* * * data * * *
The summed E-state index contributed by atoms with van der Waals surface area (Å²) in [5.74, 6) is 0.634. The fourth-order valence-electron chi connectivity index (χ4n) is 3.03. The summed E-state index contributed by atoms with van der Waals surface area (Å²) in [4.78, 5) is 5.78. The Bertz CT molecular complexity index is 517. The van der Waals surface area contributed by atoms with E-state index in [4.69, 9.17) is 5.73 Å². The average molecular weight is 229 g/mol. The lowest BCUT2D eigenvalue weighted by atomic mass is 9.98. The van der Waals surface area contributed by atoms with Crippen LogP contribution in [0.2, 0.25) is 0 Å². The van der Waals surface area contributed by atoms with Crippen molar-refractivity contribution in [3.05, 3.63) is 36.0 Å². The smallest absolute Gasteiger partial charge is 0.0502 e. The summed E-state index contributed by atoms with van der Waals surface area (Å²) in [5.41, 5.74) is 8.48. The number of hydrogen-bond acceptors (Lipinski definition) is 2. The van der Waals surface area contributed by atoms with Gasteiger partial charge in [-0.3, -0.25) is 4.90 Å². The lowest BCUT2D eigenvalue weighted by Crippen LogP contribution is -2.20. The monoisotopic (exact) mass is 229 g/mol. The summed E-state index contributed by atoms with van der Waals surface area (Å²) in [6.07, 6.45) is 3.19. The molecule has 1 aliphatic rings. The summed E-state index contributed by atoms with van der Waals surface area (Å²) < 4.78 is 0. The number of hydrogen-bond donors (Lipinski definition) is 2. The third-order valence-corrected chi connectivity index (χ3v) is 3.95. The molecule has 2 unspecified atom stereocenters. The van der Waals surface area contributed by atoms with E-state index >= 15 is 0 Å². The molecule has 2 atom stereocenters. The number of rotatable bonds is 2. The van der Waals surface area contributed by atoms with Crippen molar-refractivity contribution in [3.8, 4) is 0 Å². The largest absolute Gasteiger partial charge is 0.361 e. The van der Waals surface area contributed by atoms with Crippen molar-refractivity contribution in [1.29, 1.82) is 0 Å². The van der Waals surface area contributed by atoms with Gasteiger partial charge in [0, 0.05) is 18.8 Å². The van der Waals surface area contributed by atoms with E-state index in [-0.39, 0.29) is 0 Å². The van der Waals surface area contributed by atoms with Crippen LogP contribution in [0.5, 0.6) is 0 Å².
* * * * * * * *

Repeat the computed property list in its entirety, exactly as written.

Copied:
The summed E-state index contributed by atoms with van der Waals surface area (Å²) in [5.74, 6) is 0.634. The fourth-order valence-electron chi connectivity index (χ4n) is 3.03. The summed E-state index contributed by atoms with van der Waals surface area (Å²) in [4.78, 5) is 5.78. The Bertz CT molecular complexity index is 517. The van der Waals surface area contributed by atoms with E-state index in [4.69, 9.17) is 5.73 Å². The average molecular weight is 229 g/mol. The lowest BCUT2D eigenvalue weighted by atomic mass is 9.98. The van der Waals surface area contributed by atoms with Crippen LogP contribution in [0.2, 0.25) is 0 Å². The van der Waals surface area contributed by atoms with Crippen molar-refractivity contribution in [3.05, 3.63) is 36.0 Å². The smallest absolute Gasteiger partial charge is 0.0502 e. The summed E-state index contributed by atoms with van der Waals surface area (Å²) in [5.41, 5.74) is 8.48. The number of hydrogen-bond acceptors (Lipinski definition) is 2. The van der Waals surface area contributed by atoms with Gasteiger partial charge in [-0.3, -0.25) is 4.90 Å². The lowest BCUT2D eigenvalue weighted by Crippen LogP contribution is -2.20. The monoisotopic (exact) mass is 229 g/mol. The summed E-state index contributed by atoms with van der Waals surface area (Å²) in [6.07, 6.45) is 3.19. The molecule has 1 aliphatic rings. The summed E-state index contributed by atoms with van der Waals surface area (Å²) < 4.78 is 0. The number of hydrogen-bond donors (Lipinski definition) is 2. The third-order valence-corrected chi connectivity index (χ3v) is 3.95. The molecule has 2 unspecified atom stereocenters. The van der Waals surface area contributed by atoms with E-state index >= 15 is 0 Å². The molecule has 2 atom stereocenters. The number of rotatable bonds is 2. The van der Waals surface area contributed by atoms with Crippen molar-refractivity contribution in [3.8, 4) is 0 Å². The largest absolute Gasteiger partial charge is 0.361 e. The van der Waals surface area contributed by atoms with Crippen molar-refractivity contribution in [1.29, 1.82) is 0 Å². The van der Waals surface area contributed by atoms with Gasteiger partial charge in [0, 0.05) is 18.8 Å². The van der Waals surface area contributed by atoms with E-state index in [-0.39, 0.29) is 0 Å². The van der Waals surface area contributed by atoms with Crippen LogP contribution in [0.5, 0.6) is 0 Å².